Purchase and Sale of a Business: Preliminary Agreements
In this post in the purchase and sale of a business series, we discuss the preliminary agreements the parties generally consider as part of the business purchase. We’ll refer to the party selling the company as the owner, and the party acquiring the company as the purchaser. If you read about these transactions in other blogs or articles you might also find the selling party referred to as the target company and the acquiring party as the acquirer.
In the preliminary stages of the purchase and sale of a business there are a few primary concerns: (1) the owner wants to make sure that the potential purchaser is serious, (2) the owner wants to make sure the secrets of his or her business are not compromised, (3) the purchaser wants to make sure the owner is serious about selling the business, and (4) the purchaser wants to make sure he or she is able to obtain enough information about the owner’s company to fairly evaluate the opportunity.
To address these concerns, parties often enter into the following preliminary agreements.
Non Disclosure Agreement
A non disclosure agreement, also sometimes called a confidentiality agreement or an NDA, is an agreement between the owner and the purchaser to not disclose information learned during the course of the purchase and sale transaction. The protection offered by an NDA allows each side to provide information necessary for the other to determine whether they are interested in proceeding with the transaction while minimizing the risk that the information will be used against them if the transaction falls through. NDAs can be one-sided, protecting only the owner’s business, or they can be mutual, in which case the owner would also agree not to disclose information related to the purchaser.
NDA’s are especially important when public companies are involved, or when the purchaser and owner are in the same line of business. When the transaction involves a public company, a mutual NDA is necessary as leaked information could affect stock prices for both parties, or potentially subject the parties to securities violations. When the purchaser and the owner are in the same line of business, the owner may be at a competitive disadvantage if he or she discloses trade secrets to the purchaser before the purchase is finalized.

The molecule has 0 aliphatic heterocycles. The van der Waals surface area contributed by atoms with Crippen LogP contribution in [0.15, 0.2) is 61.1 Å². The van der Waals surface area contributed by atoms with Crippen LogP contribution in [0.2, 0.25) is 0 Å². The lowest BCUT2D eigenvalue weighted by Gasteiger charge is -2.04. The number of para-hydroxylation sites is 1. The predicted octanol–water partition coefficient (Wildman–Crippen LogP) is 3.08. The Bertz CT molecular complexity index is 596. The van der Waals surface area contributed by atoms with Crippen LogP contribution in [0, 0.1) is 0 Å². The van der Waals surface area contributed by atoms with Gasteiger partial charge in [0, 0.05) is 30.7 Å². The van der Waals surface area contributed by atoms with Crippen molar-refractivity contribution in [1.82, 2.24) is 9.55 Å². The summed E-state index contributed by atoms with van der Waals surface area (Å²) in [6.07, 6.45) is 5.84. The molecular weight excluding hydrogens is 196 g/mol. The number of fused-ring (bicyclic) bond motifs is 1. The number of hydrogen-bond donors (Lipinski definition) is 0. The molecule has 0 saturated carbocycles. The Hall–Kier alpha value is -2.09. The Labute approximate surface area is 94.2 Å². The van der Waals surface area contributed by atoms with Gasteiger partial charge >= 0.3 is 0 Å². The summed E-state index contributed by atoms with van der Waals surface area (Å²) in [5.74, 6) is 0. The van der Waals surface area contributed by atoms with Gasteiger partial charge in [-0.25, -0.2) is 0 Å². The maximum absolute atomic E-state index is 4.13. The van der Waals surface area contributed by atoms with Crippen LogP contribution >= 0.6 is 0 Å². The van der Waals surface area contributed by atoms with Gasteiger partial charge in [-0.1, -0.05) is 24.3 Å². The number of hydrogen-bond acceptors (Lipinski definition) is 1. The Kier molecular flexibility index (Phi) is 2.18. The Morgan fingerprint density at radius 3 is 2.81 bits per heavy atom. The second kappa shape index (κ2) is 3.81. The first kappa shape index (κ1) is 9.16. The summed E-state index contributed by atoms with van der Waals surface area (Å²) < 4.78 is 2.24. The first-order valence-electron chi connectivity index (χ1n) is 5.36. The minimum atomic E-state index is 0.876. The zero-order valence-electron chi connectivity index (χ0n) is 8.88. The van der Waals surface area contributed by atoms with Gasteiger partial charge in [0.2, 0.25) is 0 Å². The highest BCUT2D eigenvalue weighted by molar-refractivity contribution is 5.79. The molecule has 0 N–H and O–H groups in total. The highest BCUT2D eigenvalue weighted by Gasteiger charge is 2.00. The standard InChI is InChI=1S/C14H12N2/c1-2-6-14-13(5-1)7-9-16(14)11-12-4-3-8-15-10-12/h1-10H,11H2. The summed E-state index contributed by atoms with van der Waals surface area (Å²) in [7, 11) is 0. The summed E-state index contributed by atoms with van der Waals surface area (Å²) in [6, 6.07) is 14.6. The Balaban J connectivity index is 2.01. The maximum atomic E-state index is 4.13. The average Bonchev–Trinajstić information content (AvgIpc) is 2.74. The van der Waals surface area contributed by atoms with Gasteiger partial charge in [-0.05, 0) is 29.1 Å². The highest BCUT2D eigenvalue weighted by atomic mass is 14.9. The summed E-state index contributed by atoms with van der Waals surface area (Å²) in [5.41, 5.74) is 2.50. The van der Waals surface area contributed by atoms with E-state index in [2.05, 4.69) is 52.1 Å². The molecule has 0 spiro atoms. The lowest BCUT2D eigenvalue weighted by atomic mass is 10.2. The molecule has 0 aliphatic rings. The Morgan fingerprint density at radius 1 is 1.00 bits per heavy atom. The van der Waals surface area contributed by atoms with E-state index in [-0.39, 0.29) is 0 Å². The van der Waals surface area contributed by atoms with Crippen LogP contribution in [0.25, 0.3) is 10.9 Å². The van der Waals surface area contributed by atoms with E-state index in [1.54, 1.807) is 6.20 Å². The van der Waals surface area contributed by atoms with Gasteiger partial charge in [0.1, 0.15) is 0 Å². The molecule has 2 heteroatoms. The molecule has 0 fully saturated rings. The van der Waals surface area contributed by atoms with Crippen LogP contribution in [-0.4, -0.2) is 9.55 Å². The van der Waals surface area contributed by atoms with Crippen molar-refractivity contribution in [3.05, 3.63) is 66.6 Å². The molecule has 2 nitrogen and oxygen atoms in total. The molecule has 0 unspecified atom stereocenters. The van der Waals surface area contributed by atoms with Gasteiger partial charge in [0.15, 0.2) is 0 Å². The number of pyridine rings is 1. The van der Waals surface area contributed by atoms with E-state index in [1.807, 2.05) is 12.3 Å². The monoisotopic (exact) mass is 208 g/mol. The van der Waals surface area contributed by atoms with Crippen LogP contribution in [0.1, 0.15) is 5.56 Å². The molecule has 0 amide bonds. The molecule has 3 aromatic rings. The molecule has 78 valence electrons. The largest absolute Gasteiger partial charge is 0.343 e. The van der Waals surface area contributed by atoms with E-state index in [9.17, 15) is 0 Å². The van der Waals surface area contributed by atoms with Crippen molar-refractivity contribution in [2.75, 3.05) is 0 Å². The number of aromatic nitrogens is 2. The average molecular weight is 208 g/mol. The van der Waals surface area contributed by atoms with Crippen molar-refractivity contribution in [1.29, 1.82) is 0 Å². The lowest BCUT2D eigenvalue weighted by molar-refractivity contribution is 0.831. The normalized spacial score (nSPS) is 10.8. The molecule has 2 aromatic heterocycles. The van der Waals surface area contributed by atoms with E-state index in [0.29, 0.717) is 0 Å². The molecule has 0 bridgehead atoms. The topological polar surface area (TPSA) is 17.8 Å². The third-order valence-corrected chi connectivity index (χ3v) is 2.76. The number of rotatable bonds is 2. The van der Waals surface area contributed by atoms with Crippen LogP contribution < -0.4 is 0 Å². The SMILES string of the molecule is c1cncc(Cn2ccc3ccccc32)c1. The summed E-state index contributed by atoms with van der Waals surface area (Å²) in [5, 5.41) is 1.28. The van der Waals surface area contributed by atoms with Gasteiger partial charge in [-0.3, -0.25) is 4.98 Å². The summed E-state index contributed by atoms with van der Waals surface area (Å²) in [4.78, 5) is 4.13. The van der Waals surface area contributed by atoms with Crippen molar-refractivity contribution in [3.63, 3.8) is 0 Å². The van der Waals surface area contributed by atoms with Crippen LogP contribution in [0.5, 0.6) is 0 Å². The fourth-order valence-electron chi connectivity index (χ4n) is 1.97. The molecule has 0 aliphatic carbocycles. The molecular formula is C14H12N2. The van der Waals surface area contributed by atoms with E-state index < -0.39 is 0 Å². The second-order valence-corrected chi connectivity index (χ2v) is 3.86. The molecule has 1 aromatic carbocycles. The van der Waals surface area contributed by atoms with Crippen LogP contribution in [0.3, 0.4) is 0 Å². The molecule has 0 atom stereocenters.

A carefully drafted NDA should identify (a) what information is protected by the NDA, (b) how the disclosed information may be used, and (c) the circumstances under which the party receiving the confidential information may disclose that information to third parties.
Term sheets summarize the key terms of a potential agreement. Term sheets are not binding and are a relatively low-risk and convenient way of communicating preliminary deal terms. Term sheets are typically prepared by the purchaser and not signed by either party. The level of detail covered by a term sheet varies–it can cover many terms, or just the most basic terms. At a bare minimum the term sheet will address: (a) what is being acquired–stock or assets, and (b) the value and form of consideration–how much cash or stock owner will receive from purchaser.
Letters of Intent
Letters of intent can be used in conjunction with term sheets, but are often used as an alternative to a term sheet. Letters of intent are generally non-binding, but may include a few binding provisions. The letter is usually from the purchaser to the owner and signed by both parties. The purchaser will often want to include an exclusivity provision (sometimes called a “no shop” provision) which prohibits the owner from seeking other sellers for a limited time. Occasionally the exclusivity provision will be mutual, and the purchaser will also agree not to pursue an alternative acquisition. For a more detailed look at letters of intent, read this post in the business purchase and sale series specifically discussing the business purchase letter of intent.
Both the owner and the purchaser may decide to obtain the services of a financial advisor to help with the valuation issues surrounding the purchase and sale of a business. The engagement letter is an agreement between the owner or purchaser and the financial advisor. The agreement between the advisor and the owner or purchaser can be structured a number of ways (incentives for completion, price, accelerated purchase), but will generally cover the scope of the engagement–what, exactly, is expected of the financial advisor, the financial advisor’s compensation, and dispute resolution procedures.